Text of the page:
Download a PDF version of this Fact Sheet here.
Number of Students in New Hampshire Schools Continues to Decline
- About 40,300 fewer students were in New Hampshire public schools the last academic year than during 2002-2003.
- This reduction is driven by long-term demographic changes, as New Hampshire had the largest percentage decline in its child population of any state between 2010 and 2020.
Local Public Education Largely Funded by Local Taxes
- Property taxes raised locally accounted for 70 percent of public school district revenue in the 2021-2022 school year.
- Federal aid, usually about 5 percent of school district revenue in New Hampshire, was higher due to one-time American Rescue Plan Act aid.
- About $350.6 million of these temporary American Rescue Plan Act funds for school districts will expire September 30, 2024.
- New Hampshire ranked 7th highest among the 50 states for school revenue from all sources (federal, state, and local government) per pupil in fiscal year 2021. Relative to personal income earned in the state, New Hampshire ranked 39th.[ii]
- New Hampshire ranked 3rd in revenue per pupil from local sources ($13,770), and 33rd in revenue per pupil from state sources ($6,846) in the nation.
- New Hampshire had the smallest percentage of total public school district revenue sourced from the State government of any state.
Higher Education Funding Lowest Among States
- New Hampshire appropriated the lowest amount of public funds per full time equivalent student, at $3,699 each, among all fifty states in fiscal year 2022. The national average among state funding levels was $10,237.
- While funding for the Community College System has grown faster than inflation since 2006, funding for the University System would have needed to be over $39 million higher than it was in State Fiscal Year 2023 to match the inflation-adjusted 2006 level.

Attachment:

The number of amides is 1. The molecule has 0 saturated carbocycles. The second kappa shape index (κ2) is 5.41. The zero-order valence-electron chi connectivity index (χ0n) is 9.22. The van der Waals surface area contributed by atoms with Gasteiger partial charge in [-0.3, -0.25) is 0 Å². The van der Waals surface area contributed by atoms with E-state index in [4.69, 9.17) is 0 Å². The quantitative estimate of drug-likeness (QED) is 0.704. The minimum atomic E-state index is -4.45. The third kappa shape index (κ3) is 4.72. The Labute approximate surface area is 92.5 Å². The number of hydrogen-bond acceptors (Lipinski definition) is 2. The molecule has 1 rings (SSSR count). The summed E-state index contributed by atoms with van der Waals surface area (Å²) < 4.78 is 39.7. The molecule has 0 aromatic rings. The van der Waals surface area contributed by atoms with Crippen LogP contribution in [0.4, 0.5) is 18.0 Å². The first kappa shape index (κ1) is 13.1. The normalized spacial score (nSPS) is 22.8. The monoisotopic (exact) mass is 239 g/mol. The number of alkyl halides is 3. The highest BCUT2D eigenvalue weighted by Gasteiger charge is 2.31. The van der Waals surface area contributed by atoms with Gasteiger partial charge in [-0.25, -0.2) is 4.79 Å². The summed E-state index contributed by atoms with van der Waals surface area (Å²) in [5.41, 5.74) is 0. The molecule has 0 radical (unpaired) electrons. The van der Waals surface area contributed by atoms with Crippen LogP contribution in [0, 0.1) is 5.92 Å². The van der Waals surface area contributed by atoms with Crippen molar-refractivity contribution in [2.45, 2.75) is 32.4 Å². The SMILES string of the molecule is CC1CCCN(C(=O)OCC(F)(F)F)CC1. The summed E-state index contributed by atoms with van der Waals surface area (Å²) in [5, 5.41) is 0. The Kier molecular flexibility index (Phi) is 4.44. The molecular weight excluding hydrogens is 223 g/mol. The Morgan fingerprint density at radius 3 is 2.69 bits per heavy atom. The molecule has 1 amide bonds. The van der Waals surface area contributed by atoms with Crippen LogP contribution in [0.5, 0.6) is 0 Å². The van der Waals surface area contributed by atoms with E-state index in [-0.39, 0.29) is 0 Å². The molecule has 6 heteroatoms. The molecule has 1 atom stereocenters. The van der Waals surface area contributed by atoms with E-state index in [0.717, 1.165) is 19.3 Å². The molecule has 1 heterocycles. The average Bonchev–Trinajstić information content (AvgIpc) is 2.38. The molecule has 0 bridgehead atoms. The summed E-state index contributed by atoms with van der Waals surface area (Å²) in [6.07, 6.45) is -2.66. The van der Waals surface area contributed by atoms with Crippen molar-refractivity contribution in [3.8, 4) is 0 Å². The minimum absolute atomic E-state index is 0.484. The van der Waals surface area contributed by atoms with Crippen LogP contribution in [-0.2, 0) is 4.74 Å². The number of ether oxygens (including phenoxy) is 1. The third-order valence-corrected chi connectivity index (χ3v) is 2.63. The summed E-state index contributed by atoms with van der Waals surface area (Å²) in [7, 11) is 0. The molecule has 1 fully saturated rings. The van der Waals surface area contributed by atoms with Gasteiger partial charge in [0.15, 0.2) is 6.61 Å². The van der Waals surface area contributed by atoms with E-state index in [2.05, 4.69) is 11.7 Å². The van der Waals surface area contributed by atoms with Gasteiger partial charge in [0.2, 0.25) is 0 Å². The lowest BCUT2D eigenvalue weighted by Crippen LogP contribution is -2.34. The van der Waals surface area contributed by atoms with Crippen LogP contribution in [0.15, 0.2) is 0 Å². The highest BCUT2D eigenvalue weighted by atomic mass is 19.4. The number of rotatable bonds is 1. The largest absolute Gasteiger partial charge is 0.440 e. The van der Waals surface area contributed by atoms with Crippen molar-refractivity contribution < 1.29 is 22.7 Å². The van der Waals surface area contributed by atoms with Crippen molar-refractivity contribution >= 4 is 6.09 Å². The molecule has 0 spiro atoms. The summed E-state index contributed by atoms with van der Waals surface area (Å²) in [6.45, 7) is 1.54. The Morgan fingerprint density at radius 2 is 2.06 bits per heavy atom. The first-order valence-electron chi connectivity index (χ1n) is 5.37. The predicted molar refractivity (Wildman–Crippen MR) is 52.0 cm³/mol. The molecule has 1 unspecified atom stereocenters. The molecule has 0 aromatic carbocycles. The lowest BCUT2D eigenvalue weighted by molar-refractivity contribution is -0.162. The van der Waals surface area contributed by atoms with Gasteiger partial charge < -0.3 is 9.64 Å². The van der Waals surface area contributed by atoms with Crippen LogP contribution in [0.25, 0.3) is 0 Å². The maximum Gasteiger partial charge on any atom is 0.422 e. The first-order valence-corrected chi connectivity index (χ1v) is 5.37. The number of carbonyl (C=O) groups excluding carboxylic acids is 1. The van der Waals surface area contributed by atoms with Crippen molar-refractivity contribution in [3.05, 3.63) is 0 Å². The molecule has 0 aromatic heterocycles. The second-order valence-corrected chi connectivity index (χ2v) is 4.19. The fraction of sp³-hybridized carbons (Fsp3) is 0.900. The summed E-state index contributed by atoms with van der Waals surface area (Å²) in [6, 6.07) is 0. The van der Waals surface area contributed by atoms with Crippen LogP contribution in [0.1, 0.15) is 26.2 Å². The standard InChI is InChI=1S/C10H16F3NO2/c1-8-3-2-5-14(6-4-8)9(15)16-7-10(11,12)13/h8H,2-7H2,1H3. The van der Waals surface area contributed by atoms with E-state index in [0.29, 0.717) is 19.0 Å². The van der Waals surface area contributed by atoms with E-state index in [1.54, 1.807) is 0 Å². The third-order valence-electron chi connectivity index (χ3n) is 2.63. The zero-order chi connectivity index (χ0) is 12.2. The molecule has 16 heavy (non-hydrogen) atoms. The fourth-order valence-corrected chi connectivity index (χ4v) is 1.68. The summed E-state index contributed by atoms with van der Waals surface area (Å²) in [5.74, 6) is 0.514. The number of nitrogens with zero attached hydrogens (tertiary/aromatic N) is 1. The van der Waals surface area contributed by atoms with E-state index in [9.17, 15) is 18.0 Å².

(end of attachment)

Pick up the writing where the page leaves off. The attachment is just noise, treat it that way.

State Budget Investments and Policy Changes in Education
- Boosted base State funding amounts per public school pupil from $3,866 to $4,100
- Enhanced free and reduced-price meal program per pupil aid from $1,933 to $2,300 per student, and eliminated aid based on percentage eligible
- Slightly increased aid for special education and English language learner students
- Eliminated additional aid for students scoring below proficient on 3rd grade reading tests
- Substantially increased Extraordinary Needs Grants, based on combination of free and reduced-price meal eligibility and taxable property values per student, to up to $11,500 per student by State Fiscal Year 2025
- Instituted Hold Harmless Grants to ensure no districts lose funds initially, phased out biennially through 2034
- Added $10 million to Public School Infrastructure Fund
- Appropriated $39.7 million to fund Education Freedom Accounts used by student families for permitted purposes
- Changed the division of business tax revenue flows between the General and Education Trust Funds
- Increased general operating aid to both the University System and the Community College System, and added funds targeted at specific initiatives
Download a PDF of the Fact Sheet Education in New Hampshire: Fiscal Policies in 2023 with citations, published at the New Hampshire Fiscal Policy Institute’s 8th Annual Conference, by clicking here.